Good Luck Clam

Catherine Forshall sketching beside the River Dordogne in France I have been in France for a week. I wanted to sketch the River Dordogne. I was looking for the autumn colours.   River Dordogne looking down river towards Roque Gageac, evening light, reflections I was hoping to see lots of autumn leaves floating down the river. For some reason there were not many. Downstream the river was in the late afternoon sunshine. Where I was sitting it was soon hidden by the limestone cliffs: not many leaves and soon not much sunshine. Catherine Forshall Picking Lucky clam shells from the River Dordogne Walking along the shore I found small brown clam shells. I was not sure what they were.  Fresh water clams.  Later I identified them as the Good Luck Clam. Good luck for me, not such good luck for the local variety, who are being wiped out by these non natives. Corbicula Flumea was brought to America with Asians in the 19th century. They were first seen on the River Dordogne in 1980. No wonder they are invasive. A single self fertilising individual of these rather dull, muddy shell fish can produce between 35,000 and 47000 baby clams a year. Self fertilisation! Where do they get the time? Lucky Clam sketches   Catherine Forshall sketching beside River Dordogne France   Lucky Clam sketches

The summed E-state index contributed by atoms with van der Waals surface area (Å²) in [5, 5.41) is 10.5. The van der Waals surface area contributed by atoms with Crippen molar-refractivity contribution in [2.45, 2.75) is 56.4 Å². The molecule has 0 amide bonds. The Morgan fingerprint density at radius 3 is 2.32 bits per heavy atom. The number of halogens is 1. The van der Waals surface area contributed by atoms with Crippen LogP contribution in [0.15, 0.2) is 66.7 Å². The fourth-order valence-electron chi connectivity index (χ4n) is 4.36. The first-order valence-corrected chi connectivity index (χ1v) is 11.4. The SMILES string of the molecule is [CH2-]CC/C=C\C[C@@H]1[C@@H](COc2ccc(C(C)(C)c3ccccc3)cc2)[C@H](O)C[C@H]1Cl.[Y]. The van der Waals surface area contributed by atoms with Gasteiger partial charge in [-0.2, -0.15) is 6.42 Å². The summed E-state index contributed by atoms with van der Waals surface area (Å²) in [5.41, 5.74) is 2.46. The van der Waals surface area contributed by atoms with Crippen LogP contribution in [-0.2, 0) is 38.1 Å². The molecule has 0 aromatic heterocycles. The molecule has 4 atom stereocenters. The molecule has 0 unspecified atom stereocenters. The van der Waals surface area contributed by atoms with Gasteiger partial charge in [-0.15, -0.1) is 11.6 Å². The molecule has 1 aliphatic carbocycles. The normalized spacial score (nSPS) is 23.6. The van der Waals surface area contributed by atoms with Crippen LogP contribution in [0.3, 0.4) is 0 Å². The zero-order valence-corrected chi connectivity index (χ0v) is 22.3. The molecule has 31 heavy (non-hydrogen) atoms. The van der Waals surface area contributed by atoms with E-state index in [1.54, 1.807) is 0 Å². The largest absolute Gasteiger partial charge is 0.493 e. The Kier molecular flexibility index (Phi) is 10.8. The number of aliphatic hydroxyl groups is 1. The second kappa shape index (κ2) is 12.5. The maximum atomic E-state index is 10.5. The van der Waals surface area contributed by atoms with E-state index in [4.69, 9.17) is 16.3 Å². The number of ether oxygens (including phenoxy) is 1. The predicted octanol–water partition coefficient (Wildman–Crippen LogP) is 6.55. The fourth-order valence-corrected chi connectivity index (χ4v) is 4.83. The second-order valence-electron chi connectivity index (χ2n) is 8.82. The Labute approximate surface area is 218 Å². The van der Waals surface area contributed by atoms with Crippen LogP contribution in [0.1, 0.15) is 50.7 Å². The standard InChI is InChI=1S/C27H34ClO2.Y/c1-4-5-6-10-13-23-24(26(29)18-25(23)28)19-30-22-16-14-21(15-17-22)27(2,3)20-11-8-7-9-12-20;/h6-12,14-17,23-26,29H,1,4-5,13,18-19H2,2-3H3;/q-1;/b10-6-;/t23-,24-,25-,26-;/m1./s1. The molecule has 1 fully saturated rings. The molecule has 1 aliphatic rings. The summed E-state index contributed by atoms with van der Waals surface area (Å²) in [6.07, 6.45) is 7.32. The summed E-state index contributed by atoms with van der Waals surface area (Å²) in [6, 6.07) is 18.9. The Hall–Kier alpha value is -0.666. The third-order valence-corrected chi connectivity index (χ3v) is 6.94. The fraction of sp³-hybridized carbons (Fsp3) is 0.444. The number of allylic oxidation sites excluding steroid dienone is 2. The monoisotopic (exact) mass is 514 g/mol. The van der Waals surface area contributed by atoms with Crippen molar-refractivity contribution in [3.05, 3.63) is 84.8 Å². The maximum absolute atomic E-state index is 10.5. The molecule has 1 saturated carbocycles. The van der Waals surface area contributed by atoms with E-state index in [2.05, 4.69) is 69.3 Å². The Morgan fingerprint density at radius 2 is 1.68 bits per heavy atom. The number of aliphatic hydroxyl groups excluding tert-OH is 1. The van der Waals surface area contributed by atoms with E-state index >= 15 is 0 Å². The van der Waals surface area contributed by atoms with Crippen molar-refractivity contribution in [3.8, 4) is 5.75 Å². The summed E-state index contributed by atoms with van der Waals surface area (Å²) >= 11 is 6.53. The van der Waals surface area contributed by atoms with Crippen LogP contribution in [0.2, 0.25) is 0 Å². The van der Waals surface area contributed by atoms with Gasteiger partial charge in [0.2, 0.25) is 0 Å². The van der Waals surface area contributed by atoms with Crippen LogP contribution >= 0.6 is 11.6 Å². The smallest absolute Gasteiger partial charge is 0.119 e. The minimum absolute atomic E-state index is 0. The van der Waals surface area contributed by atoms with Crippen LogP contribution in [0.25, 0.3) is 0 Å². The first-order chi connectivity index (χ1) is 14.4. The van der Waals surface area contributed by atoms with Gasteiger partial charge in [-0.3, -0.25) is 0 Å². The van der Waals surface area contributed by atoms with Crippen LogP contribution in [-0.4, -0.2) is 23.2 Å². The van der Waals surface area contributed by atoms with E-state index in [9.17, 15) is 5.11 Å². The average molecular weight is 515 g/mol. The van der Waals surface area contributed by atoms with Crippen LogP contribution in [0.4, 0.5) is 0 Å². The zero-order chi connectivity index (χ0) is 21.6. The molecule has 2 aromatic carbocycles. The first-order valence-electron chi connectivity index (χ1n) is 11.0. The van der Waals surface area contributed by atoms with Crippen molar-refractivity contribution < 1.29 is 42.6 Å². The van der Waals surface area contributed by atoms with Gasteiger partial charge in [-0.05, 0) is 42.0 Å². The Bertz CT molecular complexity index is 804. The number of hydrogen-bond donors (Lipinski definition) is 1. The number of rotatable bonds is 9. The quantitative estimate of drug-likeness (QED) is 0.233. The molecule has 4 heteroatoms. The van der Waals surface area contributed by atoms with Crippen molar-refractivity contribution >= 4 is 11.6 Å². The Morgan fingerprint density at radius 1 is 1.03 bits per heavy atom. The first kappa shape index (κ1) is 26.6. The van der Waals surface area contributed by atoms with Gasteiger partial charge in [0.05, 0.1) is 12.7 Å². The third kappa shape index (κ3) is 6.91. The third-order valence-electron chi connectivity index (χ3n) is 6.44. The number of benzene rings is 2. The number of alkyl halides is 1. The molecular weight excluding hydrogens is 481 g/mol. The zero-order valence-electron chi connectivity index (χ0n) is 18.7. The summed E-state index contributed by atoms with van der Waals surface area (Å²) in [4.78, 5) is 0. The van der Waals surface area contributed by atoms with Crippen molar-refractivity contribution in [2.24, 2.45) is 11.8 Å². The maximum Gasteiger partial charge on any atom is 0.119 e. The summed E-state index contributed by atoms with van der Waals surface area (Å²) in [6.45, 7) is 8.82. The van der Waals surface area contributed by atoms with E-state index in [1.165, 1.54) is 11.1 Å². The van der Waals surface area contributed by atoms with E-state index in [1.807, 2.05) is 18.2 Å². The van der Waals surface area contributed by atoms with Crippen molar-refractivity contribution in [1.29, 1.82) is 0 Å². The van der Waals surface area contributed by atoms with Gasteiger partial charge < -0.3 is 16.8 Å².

Sketching Good Luck Clams

All photographs © James Forshall

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